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The World Trade Organisation – More important now than ever

Trade is the lifeblood of the global economy – it brings countries and people together and can transform our lives for the better. I’m proud that the UK’s trading offer to Ghana and over 90 other countries is amongst the most generous in the world thanks to our Economic Partnership Agreements and the new Developing Countries Trading Scheme. 

Globally, no country has lifted itself out of poverty without increasing its trade with the world and over the last three decades, we have seen more than a billion people escape poverty as exports from developing countries have doubled.

At the heart of this success story is the World Trade Organization (WTO) and its outstandingly successful leader Dr Ngozi Okonjo-Iweala.

Since 1995 it has set the global trading rules which provide a common, predictable, level playing field for businesses around the world. So far 164 countries accounting for over 98% of world trade have joined the WTO and its framework for trade have driven export-led growth and job creation in countries from Vietnam to Bangladesh to Ghana.

As Ministers from over 150 countries gather this week in Abu Dhabi for the WTO’s 13th Ministerial Conference (MC13), the importance of the WTO for global trade and growth is clear.  It is here that the rules that will power the global economy into the next decade must be agreed. It is here that we find the opportunity to make the global trading system work better for the world’s poorest countries and ensure that we all benefit from the transformational impact of trade.

The UK wants to see a WTO which works for everyone, including the developing countries which make up almost two-thirds of its membership. As set out in last year’s International Development White Paper, the UK puts the interests of developing countries at the heart of its approach to the WTO.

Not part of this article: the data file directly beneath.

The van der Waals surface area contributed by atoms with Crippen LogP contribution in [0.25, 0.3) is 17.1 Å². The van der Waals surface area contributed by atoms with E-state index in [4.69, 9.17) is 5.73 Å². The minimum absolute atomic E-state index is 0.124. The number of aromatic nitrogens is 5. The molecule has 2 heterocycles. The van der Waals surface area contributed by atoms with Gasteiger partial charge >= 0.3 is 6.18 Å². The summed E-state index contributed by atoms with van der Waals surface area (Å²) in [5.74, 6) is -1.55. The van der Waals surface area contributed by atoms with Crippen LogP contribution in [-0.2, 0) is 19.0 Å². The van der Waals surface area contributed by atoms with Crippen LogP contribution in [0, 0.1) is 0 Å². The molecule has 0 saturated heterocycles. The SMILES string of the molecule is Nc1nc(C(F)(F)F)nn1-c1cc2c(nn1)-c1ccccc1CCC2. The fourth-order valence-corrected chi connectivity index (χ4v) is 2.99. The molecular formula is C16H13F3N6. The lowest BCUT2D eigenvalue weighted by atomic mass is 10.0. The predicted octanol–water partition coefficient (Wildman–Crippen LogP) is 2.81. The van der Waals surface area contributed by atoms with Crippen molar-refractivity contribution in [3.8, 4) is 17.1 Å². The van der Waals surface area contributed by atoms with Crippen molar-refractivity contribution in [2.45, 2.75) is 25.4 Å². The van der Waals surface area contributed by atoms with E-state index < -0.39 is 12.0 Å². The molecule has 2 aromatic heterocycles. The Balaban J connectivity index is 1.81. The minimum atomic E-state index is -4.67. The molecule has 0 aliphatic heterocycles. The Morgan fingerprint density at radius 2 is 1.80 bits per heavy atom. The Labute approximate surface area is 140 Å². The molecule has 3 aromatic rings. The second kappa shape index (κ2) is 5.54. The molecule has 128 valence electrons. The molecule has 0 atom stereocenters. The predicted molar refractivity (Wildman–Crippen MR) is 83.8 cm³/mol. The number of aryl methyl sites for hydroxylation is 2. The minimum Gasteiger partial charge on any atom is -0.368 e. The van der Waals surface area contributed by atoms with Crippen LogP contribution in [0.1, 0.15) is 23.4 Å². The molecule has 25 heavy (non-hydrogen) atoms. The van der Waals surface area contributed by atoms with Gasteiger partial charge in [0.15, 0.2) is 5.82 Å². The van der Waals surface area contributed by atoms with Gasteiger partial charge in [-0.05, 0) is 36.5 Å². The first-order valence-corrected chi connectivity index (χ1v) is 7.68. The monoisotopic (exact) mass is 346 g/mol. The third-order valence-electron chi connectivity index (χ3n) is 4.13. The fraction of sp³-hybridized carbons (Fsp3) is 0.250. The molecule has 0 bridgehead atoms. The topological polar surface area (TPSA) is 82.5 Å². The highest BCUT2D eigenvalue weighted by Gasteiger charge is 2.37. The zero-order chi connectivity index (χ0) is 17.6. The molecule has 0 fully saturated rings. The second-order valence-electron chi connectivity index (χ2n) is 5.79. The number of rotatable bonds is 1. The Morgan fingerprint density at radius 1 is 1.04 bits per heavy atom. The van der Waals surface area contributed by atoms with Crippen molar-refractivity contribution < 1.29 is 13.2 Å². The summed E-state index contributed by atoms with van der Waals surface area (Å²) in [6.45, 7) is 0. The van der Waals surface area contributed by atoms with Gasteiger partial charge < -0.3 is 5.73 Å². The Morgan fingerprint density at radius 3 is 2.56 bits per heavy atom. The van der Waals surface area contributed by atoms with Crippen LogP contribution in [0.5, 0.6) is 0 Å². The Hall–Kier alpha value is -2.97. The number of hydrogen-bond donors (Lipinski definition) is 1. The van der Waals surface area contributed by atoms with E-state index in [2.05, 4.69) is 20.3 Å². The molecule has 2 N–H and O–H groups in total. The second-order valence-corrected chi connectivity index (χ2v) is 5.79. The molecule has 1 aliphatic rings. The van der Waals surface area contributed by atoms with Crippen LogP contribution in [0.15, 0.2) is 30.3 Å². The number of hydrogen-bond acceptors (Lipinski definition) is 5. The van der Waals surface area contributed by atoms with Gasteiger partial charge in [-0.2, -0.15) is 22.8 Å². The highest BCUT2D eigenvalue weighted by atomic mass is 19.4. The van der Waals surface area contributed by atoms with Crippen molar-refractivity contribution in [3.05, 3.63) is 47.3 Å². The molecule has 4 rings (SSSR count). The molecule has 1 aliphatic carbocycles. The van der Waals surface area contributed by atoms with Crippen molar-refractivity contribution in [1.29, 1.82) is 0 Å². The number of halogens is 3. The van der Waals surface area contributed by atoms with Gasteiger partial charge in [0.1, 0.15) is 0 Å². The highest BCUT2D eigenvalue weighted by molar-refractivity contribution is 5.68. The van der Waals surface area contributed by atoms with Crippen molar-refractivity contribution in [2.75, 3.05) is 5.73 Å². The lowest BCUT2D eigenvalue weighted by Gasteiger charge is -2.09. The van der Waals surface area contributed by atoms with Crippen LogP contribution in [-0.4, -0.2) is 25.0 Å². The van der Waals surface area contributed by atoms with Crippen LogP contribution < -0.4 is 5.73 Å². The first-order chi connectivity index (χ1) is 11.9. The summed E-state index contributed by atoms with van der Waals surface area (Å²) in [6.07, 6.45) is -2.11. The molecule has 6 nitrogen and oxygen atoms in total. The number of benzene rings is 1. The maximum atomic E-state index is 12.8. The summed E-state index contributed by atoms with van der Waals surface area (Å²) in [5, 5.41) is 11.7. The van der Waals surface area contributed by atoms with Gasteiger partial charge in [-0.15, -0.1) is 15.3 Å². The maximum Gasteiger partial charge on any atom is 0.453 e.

We are championing calls to extend lower tariffs and flexible rules for Least Developed Countries and to introduce new rules on investment facilitation that have the power to boost investment in developing countries and across the globe $250 billion.

We have been arguing for an agreement that protects our oceans and delivers sustainable fisheries, protecting coastal communities in developing countries, and we are trying to tackle food insecurity by removing harmful export restrictions on food. And we have backed up this advocacy with financial support to enable all LDC governments to attend MC13.

Of course, the WTO rules will only deliver for development if we stick to them and can challenge one another when we don’t. This requires a fully functioning Dispute Settlement System to ensure that smaller economies are not taken advantage of by bigger states engaging in unfair, unjust trading practices.

This is a priority for the UK as is ensuring that all countries have a clear voice in WTO negotiations – since 2011 the UK has provided legal, technical and financial assistance to developing countries at the WTO, most recently to Ethiopia to help prepare for its own accession.

The UK has a long history of economic cooperation with Ghana. The UK-Ghana Trade Partnership Agreement (TPA) offers Ghanaian exports duty-free quota-free access to the UK market. Our bilateral cooperation includes the Jobs and Economic Transformation programme, which supports Ghana to diversify and expand trade and investment. The goal is to make it quicker, easier, and cheaper for UK and Ghanaian firms to trade – no doubt an ambition that both nations share.

I’ve been impressed by the energy and commitment from negotiating teams, including Ghana, in the run-up to MC13.

We now need to seize the opportunity before us to make the rules that bind us both stronger and fairer so that everyone can prosper, and no one is left behind.

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